Shahinda Ahmed graduated from the University of Cincinnati with a degree in architecture. A fervent believer in the need for greater historical preservation of important and culturally significant buildings in her hometown of Alexandria, Egypt, she says, “There is nothing that can tell the story of a culture quite like their art and how it’s reflected in their built environment. It’s incredibly heart-breaking to see the erasure of the identity of Alexandria in real-time during the 2010s. I hope to, one day, be able to contribute to the preservation of our unique identity in the midst of the numerous corporations that seek to destroy it.” Shahinda learned about the U.S. college application process after she joined the Competitive College Club (CCC) at the EducationUSA center operated by Amideast in Alexandria. If she hadn’t joined the CCC, she adds, “I would have never had the resources to study at my chosen college without the contributions and support of the DKSSF. Simply put, I don’t know who I would have been today, if it weren’t for Amideast and DKSSF.”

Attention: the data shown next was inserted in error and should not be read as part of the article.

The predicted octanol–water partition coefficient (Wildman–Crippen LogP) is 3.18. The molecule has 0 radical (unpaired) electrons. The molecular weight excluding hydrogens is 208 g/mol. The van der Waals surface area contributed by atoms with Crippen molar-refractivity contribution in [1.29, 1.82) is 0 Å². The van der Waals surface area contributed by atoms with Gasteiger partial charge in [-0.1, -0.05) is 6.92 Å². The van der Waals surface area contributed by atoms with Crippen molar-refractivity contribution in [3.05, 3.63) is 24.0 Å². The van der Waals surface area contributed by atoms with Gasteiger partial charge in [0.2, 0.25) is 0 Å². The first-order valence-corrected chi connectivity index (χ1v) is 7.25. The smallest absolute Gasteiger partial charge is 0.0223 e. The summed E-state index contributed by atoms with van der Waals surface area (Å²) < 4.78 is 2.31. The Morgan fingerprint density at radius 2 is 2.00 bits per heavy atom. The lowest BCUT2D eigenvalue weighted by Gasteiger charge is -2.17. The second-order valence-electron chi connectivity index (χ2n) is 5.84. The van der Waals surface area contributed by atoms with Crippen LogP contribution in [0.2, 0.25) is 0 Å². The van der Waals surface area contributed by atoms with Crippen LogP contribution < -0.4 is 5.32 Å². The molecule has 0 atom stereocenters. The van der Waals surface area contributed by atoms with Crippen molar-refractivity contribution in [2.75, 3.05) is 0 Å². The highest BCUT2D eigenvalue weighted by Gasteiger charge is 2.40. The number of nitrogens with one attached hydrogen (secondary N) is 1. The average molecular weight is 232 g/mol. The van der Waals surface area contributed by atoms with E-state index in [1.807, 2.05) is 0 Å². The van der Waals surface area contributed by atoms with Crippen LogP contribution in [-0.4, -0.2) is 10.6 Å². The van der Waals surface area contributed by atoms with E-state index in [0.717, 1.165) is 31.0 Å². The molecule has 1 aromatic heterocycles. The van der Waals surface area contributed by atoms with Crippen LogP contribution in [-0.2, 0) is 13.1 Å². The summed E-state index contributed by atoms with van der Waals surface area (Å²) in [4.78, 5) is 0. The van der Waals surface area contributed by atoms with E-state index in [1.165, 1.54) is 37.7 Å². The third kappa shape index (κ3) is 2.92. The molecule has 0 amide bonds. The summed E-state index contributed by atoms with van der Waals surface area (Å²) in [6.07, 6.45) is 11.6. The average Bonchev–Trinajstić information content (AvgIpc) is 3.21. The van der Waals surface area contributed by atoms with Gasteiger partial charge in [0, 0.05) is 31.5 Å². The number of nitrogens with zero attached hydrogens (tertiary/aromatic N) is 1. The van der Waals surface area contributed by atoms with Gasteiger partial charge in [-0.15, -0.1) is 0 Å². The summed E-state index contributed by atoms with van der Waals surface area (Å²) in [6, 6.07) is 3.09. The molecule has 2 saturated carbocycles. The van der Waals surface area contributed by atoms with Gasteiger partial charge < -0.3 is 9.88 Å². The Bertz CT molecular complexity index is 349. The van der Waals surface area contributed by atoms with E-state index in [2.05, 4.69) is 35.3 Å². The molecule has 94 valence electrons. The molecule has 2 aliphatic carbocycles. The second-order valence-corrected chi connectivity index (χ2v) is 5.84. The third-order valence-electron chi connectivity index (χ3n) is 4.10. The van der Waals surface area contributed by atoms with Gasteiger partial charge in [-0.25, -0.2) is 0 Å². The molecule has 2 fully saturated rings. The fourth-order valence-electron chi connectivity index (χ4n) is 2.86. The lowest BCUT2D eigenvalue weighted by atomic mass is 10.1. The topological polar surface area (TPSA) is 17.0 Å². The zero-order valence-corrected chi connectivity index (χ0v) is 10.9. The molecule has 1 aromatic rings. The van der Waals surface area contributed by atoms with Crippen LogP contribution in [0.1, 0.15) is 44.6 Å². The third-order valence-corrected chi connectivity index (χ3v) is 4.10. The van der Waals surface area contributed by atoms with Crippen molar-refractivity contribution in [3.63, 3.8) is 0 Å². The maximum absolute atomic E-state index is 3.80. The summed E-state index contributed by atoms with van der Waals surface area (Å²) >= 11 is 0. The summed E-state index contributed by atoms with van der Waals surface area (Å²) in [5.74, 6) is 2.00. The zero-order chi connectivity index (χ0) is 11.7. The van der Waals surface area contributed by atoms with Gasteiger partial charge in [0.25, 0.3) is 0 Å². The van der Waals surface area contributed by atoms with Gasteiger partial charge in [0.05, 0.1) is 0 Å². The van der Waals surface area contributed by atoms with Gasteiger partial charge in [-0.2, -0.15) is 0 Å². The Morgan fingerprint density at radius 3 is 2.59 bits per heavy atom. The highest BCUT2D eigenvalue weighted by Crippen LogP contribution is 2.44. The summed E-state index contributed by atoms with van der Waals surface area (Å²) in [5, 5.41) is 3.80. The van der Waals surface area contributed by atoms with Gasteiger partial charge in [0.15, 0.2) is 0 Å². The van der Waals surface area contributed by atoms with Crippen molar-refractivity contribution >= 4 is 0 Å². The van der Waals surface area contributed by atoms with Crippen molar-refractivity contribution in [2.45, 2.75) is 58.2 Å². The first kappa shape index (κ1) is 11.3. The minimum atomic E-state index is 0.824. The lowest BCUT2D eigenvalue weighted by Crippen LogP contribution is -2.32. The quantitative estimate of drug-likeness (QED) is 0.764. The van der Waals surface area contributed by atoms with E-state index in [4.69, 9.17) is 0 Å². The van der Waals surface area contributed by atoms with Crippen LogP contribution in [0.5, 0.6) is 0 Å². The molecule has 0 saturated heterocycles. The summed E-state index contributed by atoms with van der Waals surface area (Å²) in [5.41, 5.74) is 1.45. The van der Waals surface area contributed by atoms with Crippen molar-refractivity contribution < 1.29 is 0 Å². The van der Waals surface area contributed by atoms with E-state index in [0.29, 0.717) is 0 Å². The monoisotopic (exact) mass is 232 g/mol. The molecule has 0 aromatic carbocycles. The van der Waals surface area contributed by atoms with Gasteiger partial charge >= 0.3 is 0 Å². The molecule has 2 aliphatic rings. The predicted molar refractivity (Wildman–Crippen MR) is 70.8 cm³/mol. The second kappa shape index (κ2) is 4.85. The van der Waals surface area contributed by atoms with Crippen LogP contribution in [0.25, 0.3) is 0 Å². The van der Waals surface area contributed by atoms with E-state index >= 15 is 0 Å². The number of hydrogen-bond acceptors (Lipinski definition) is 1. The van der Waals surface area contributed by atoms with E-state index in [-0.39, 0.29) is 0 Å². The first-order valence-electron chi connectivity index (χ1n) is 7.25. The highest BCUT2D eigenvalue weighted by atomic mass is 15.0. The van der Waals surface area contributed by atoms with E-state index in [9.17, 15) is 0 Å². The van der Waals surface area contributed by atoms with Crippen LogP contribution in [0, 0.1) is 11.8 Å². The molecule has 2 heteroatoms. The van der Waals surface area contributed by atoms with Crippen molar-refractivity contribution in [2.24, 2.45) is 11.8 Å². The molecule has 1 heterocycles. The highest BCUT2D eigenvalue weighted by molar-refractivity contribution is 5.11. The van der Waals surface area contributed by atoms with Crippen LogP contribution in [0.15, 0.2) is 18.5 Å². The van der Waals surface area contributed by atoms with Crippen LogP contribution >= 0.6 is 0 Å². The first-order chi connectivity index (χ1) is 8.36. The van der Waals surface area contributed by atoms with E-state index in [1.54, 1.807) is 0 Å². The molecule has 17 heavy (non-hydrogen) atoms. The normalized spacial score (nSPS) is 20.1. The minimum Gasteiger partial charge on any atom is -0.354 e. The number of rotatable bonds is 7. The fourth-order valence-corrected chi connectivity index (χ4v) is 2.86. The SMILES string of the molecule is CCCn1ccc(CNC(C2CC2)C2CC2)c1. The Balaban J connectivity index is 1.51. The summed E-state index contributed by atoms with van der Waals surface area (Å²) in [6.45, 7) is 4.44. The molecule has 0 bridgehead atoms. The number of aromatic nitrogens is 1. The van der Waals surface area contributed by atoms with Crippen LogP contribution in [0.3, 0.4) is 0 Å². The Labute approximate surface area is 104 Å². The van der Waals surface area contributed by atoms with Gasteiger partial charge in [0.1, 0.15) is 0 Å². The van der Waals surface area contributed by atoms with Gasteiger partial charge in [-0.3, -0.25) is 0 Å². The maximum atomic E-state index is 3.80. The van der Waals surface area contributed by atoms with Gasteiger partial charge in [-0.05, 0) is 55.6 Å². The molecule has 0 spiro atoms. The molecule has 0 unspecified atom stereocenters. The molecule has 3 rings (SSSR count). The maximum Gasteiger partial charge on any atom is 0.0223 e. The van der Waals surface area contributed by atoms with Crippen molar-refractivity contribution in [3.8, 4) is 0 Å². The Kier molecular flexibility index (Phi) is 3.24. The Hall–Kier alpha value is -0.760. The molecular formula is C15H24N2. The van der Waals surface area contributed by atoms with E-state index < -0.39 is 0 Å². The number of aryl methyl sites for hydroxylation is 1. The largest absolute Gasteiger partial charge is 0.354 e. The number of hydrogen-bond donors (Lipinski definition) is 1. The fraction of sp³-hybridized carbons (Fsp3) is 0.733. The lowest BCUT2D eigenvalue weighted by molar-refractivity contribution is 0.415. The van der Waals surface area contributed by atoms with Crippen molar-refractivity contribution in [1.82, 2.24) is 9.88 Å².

Nour Elkhalawy completed double majors in business and computational science at the Minerva Schools at KGI in California. She appreciated her program at KGI for the opportunities it gave her to live and work with companies in nearby San Francisco and around the world, including in Berlin, Buenos Aires, Hyderabad, London, Seoul, and Taipei. Through this experience, she says, “I became resilient to the fear of change and unknown because I was able to navigate through life in places I never thought was possible for me to navigate and live in.” Nour hopes to use her computer skills to develop computer applications that will make it easier for Arabic speakers to interact with their smart devices in their native dialects. Nour’s exciting future plans have been made possible with the support from Amideast and the DKSSF that, Nour says, enabled her to explore “Minerva’s amazing experience—and I am grateful for that!”